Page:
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Is the U.S. entering a population slump?

By John D. Sutter, CNN
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STORY HIGHLIGHTS
  • U.S. population growth last decade was slowest since the Great Depression
  • The U.S. population grew 9.7% in the last decade
  • More than half the growth came from Hispanics; more than 90% from minorities
  • Growth is still faster than other industrialized countries
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(CNN) -- The population of the United States is still growing -- but not the way it once was. And it definitely isn't booming like populations in some other countries in the world.

Between 2000 and 2010, the country grew at a rate of 9.7%, which was lower than any decade since the Great Depression, according to the U.S. Census Bureau, which is releasing a steady stream of stats about the nation.

During the 1930s, the country grew at a rate of about 7%. For comparison, the U.S. grew at a rate of about 19% in the 1950s, during the baby boom, and things generally have been slowing down since then.

The U.S. population in 2010 was 308.7 million.

Meanwhile, the United Nations expects the global population to continue to boom. The global population will hit 7 billion on October 31, according to U.N. data released this month, and is expected to reach 9.3 billion by 2050.

Overall, the world population grew 12.5% from 2000 to 2010. That's down from the 1960s rates, but is still faster than growth in the U.S. and Europe.

This raises some interesting questions for demographers and everyday Americans: Will a slump in population growth cause the United States to lose power on the world stage? What does slower growth mean for the still-struggling economy? And are there advantages to population growth leveling off?

Demographers generally agree that growth in the United States will continue to slow. But many seem to adopt a who-cares attitude about the trend.

David Lam, president of the Population Association of America and an economics professor at the University of Michigan, said the slump in the U.S. growth rate is a logical follow-up to the baby boom of the 1950s and '60s.

American generations through the years

Now that a lot of boomers are past their childbearing years, he said, the country is growing slower than it did in the past.

That's no cause for alarm, he said.

"Certainly the composition of the world is really changing fast. If you think of the U.S. and Europe, it's just becoming a smaller and smaller share of the global population. China and India -- that's over 2 billion people. That's over a third of the world," he said. "And it's going to continue to be that way over time."

But that doesn't mean the United States will lose power, he said, noting that India's and even China's global voice doesn't necessarily match its heft in terms of population. Overall, we're in a "good place" when it comes to growth, he said.

"We don't have this population decline that's starting to be a real factor in France and Germany, where they're really worried about extreme population aging," he said. "We're experiencing population aging in the U.S. as well, but not nearly to that dramatic degree. We still have a nice working-age population."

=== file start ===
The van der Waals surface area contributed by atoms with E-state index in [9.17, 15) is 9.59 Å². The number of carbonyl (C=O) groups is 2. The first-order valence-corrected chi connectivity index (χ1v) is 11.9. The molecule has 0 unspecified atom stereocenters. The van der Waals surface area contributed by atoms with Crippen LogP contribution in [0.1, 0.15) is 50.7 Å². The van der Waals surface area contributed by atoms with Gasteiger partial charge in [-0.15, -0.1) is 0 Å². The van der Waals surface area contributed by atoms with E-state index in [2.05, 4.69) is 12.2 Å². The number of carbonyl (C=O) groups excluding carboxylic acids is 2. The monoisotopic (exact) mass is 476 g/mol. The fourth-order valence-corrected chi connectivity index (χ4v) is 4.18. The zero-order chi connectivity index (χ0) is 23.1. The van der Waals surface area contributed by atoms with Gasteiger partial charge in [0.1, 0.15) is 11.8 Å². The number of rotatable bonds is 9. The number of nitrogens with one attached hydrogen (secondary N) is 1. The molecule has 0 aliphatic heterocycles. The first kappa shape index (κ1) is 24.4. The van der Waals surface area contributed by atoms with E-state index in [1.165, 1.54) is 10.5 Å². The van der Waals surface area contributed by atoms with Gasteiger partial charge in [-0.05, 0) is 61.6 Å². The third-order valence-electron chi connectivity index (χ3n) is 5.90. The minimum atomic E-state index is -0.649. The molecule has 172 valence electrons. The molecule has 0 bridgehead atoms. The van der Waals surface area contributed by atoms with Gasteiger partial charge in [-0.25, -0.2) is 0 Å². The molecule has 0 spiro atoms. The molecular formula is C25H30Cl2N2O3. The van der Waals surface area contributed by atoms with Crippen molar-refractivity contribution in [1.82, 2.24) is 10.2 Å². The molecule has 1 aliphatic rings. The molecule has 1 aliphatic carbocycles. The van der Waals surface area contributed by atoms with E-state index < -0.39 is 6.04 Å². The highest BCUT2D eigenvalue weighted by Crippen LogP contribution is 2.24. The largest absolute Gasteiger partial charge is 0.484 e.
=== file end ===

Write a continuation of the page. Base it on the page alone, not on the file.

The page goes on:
U.S. is becoming a middle-aged country

Some European countries have declining populations, and it's possible the U.S. could shift to a similar trajectory. If growth here continues to slow, the population could eventually decline -- and that could create tense situations. A shrinking workforce could mean a weakening of the economy. Younger people -- and fewer of them -- would also have to support ever-growing populations of older people, who need expensive medical services and other support.

But Jane Delung, president of the Population Resource Center, said a decline in growth is not necessarily a bad thing for the United States.

Overpopulation can strain an economy and a country's natural resources, she said.

"Can we continue to pave over the country to accommodate half a billion cars? We don't have the wherewithal," she said. "Right now, the traffic is really horrendous."

Additionally, she said, the United States is still growing faster than any other "developed" country. It's only when you compare the U.S. to the Indias and Nigerias of the world that this country starts to look sluggish.

"The countries we lag behind are by and large much poorer countries," she said.

Growth in the U.S. is making the country ever more diverse.

Help us enrich our census coverage by participating in one of our cultural census assignments.

More than half of the country's new population came from Hispanic populations; and more than 90% of the growth in the last 10 years came from people who identify with minority groups, according to the Pew Hispanic Center.

"From 2000 to 2010, the population growth in the United States was driven almost exclusively by racial and ethnic minorities," the center says.

The total Hispanic population of the United States is now at more than 50 million people, up from 35 million in 2000, according to the Census. That's a growth rate of 43% for Hispanics, compared to 9.7% for the nation overall.

Hispanic people "are an important part of the labor market in many parts of the country," Mark Hugo Lopez, assistant director of the Pew Hispanic Center, said of the Hispanic population in the U.S. "They've contributed a lot of the U.S. population growth, but they are not all of the nation's population growth."

 
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